If you are going to do business prospecting long enough, you are going to be hit by duds. That is the nature of things. It is just that Warren Buffett is held to a higher standards.
UK’s Tesco, at the time of purchase was in a funk, and if you understand how Berkshire thinks, Tesco is the sort of old school business that you would think Buffett understands and it gives you confidence to follow Buffett and put your money in.
This case study probably shows while its important to have good confidence in people that appreciate business well, its better to have your own view on things when you are investing as well.
Mr Buffett bought Tesco shares in 2007 as it was riding high in the UK and planning expansion across the US. He spent $2.35bn amassing a 5.2 per cent stake at the peak of his enthusiasm for the company, including a final chunk after a January 2012 profit warning.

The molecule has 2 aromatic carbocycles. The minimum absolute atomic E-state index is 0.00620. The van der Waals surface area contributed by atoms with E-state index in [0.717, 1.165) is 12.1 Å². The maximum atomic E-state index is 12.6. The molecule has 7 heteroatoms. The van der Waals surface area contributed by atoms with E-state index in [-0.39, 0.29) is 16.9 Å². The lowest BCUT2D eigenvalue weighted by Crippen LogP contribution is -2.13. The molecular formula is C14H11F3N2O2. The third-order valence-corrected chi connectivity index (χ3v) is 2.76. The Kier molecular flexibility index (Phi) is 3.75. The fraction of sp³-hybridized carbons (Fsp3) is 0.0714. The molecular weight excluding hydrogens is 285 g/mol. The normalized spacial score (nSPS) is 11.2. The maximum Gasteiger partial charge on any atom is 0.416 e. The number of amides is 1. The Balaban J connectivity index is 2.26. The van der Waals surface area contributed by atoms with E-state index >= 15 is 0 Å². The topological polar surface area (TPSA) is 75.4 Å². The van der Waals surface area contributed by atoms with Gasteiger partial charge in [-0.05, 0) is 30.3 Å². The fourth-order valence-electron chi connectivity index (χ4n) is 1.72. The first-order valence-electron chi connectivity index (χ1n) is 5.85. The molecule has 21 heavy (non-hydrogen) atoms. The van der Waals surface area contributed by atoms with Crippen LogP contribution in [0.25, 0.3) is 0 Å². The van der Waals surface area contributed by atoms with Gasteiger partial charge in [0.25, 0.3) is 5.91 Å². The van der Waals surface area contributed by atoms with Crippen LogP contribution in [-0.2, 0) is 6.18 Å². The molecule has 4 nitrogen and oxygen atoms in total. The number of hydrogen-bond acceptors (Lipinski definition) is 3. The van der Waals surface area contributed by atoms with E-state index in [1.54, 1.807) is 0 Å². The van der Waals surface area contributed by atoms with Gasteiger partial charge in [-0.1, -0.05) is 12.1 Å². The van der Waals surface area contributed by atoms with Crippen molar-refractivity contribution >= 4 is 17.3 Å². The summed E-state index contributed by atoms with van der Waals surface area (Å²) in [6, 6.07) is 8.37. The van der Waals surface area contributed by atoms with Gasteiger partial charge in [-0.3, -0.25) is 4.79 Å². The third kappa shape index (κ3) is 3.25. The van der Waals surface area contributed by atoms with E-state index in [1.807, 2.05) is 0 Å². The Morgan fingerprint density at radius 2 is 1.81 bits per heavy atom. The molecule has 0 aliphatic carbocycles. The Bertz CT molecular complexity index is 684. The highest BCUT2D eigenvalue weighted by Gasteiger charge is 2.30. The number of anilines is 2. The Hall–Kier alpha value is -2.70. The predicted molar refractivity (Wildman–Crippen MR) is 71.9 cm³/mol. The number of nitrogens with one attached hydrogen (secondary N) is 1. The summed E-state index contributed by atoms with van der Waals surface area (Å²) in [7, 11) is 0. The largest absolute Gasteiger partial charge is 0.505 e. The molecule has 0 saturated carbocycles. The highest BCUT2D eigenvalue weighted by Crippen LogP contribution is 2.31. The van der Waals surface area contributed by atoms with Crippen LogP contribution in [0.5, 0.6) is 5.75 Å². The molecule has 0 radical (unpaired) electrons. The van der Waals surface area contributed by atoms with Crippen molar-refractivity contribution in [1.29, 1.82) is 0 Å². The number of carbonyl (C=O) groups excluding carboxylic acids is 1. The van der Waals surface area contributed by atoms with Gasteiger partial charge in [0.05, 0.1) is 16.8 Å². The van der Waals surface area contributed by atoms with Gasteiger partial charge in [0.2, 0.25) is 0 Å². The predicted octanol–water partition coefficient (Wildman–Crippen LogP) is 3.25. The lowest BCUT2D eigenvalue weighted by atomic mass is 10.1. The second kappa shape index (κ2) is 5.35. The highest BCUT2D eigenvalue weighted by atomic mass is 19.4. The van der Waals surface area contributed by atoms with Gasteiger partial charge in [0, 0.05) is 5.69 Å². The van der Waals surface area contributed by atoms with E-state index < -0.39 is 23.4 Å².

That warning, in retrospect a sign of trouble ahead, wiped £5bn off Tesco’s market capitalisation, but Mr Buffett spent about $800m taking his stake from just over 3 per cent to 5 per cent, in a widely followed sign of confidence in the company.
In a share sale last year Berkshire came out broadly neutral versus the purchase price, but by the end of 2013, according to the Berkshire Hathaway annual letter to shareholders, it still owned 301m Tesco shares, or 3.7 per cent of the company.
The letter said they were bought for $1.699bn and were worth $1.666bn at the end of last year. At the current share price, the 301m shares would be worth $880.5m, a paper loss of 48 per cent, and Berkshire had topped up its holdings modestly this year.
Tesco was the only stock among Mr Buffett’s biggest 15 holdings that posted a loss in 2013, the letter said.
The best time to buy value deals is often when they look ugly, but there are also many value pretenders that look ugly as well.